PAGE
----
means for incrementally adjusting the value of the control parameter by a predetermined amount; and
means for fine tuning the value of the control parameter after the measurement indicative of the volume of the solder paste deposit volume is within predetermined process limits.
37. The closed-loop control system of
means for estimating the volume of the solder paste deposit based upon a height of the solder paste deposit.
38. A closed-loop control method for controlling a stencil printing process comprising:
providing a measurement indicative of a volume of a solder paste deposit on an electronic medium; and
determining a value of a stencil printer control parameter based on the volume of the solder paste deposit, the step of determining the value of the stencil printer control parameter further including:
determining the value of the stencil printer control parameter in a first squeegee print direction; and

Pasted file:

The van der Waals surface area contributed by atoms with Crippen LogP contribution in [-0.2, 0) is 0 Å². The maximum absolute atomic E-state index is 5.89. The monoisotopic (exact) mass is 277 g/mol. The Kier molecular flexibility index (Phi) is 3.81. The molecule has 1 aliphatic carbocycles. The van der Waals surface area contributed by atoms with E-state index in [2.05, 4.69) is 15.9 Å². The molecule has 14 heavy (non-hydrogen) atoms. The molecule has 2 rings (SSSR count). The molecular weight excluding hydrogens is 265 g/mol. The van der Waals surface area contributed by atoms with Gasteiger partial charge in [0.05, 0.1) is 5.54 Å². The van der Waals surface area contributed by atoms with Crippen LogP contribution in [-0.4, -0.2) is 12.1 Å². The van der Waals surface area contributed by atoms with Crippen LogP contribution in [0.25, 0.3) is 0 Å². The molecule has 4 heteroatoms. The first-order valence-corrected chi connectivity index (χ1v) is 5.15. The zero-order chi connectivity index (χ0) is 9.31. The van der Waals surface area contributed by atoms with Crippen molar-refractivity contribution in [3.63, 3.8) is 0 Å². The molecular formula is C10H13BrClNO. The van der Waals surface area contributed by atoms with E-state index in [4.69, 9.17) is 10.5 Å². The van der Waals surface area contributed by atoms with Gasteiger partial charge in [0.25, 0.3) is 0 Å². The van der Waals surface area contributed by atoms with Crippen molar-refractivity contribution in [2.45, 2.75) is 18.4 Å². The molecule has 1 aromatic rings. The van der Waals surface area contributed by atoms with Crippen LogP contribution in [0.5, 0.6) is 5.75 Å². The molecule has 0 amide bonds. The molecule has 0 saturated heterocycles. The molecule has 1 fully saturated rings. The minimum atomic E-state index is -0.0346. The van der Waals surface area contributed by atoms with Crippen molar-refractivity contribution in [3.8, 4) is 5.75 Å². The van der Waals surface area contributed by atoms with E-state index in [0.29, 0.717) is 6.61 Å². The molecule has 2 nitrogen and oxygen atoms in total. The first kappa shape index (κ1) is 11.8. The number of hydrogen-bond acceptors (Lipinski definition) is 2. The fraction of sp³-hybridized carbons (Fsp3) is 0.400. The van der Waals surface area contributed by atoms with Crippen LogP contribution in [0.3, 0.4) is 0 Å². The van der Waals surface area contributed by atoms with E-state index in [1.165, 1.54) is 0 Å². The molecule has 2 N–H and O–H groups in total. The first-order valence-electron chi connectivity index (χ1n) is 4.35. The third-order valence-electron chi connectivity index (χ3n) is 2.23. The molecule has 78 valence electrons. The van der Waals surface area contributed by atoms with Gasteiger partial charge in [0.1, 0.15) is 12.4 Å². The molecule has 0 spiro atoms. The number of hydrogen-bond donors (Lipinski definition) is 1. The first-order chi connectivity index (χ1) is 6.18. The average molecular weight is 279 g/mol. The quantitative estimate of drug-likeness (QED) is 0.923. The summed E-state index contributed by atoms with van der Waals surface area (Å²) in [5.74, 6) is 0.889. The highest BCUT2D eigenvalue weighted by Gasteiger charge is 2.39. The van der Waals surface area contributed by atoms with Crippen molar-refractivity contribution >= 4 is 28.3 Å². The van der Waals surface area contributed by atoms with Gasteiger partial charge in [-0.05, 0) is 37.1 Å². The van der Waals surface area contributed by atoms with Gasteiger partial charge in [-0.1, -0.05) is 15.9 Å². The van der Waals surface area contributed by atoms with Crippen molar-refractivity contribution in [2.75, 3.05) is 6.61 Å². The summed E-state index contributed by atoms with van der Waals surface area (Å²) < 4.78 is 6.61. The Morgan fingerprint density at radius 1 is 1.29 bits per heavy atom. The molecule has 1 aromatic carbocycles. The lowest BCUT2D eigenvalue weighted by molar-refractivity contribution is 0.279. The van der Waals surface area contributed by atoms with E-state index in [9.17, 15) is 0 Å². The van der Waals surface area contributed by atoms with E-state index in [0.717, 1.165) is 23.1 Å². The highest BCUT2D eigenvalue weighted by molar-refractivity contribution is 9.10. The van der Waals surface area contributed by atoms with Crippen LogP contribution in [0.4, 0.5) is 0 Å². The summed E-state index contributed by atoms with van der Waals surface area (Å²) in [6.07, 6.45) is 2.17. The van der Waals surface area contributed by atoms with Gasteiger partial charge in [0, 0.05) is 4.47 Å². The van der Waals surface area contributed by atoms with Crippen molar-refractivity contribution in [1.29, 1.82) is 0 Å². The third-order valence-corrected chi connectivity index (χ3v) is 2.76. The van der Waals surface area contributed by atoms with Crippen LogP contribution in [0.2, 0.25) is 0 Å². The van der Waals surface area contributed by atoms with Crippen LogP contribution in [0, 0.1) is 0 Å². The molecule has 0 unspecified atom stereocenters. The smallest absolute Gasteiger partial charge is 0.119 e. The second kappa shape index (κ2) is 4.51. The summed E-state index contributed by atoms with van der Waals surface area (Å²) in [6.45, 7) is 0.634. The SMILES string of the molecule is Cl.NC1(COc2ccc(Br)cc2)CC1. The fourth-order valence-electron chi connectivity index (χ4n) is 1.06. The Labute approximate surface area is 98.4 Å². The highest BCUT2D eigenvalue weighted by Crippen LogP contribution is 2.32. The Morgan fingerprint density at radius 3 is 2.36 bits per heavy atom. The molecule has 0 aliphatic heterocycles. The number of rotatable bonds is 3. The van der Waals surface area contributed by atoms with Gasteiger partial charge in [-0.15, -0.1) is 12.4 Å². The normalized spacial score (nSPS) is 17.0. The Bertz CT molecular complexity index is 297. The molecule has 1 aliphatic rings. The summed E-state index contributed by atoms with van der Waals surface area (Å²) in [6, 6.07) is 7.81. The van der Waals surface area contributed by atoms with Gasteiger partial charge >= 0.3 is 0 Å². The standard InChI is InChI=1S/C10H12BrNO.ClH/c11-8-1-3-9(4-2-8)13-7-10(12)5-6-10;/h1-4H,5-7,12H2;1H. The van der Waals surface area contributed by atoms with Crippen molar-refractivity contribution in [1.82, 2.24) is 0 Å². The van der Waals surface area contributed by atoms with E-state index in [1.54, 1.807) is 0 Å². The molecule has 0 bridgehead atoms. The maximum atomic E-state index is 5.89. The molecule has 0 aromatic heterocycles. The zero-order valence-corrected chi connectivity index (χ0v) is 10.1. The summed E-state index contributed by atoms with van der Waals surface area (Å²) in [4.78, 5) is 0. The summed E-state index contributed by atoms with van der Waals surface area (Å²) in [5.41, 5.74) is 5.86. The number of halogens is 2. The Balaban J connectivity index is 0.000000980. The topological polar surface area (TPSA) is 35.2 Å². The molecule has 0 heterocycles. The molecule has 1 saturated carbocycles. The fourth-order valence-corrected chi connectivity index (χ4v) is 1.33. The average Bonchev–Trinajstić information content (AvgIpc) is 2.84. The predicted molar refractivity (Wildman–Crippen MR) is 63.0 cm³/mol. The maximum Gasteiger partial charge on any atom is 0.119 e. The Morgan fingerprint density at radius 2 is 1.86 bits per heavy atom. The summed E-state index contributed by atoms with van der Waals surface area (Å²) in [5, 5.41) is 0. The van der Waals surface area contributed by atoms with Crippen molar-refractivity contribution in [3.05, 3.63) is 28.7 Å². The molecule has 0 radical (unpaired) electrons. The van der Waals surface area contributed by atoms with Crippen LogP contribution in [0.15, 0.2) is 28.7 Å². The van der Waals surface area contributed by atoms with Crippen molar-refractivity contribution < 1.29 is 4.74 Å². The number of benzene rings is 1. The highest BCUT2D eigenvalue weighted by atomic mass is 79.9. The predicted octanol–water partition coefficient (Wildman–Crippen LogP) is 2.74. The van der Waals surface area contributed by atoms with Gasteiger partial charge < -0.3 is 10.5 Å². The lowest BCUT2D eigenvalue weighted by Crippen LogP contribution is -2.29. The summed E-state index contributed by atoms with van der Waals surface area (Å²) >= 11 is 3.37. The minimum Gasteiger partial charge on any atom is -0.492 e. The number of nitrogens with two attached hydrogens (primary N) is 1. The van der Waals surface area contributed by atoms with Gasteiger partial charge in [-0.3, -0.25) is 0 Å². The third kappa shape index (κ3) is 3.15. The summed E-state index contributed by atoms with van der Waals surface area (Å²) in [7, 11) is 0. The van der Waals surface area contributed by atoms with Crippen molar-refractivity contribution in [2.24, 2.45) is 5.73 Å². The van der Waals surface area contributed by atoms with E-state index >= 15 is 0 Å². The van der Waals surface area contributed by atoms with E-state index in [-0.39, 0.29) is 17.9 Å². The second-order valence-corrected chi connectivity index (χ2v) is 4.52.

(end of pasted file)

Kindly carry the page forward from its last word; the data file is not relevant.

determining the value of the stencil printer control parameter in a second squeegee print direction, independent of the step of determining the control value in the first squeegee print direction.
39. The closed-loop control method of
40. The closed-loop control method of
estimating the volume of the solder paste deposit based upon a height of the solder paste deposit.
41. A system for controlling a volume of a solder-paste deposit comprising:
a controller for association with a stencil printer operable to:
receive a measurement indicative of the volume of at least one solder paste deposit on an electronic medium;
determine a control value of a stencil printer control parameter based on the measurement indicative of the volume of the at least one solder paste deposit, the controller further comprising:
a first sub-controller for determining the control value in a first squeegee print direction; and
a second sub-controller, independent of the first sub-controller, for determining the control value in a second squeegee print direction.
42. The system of
43. The system of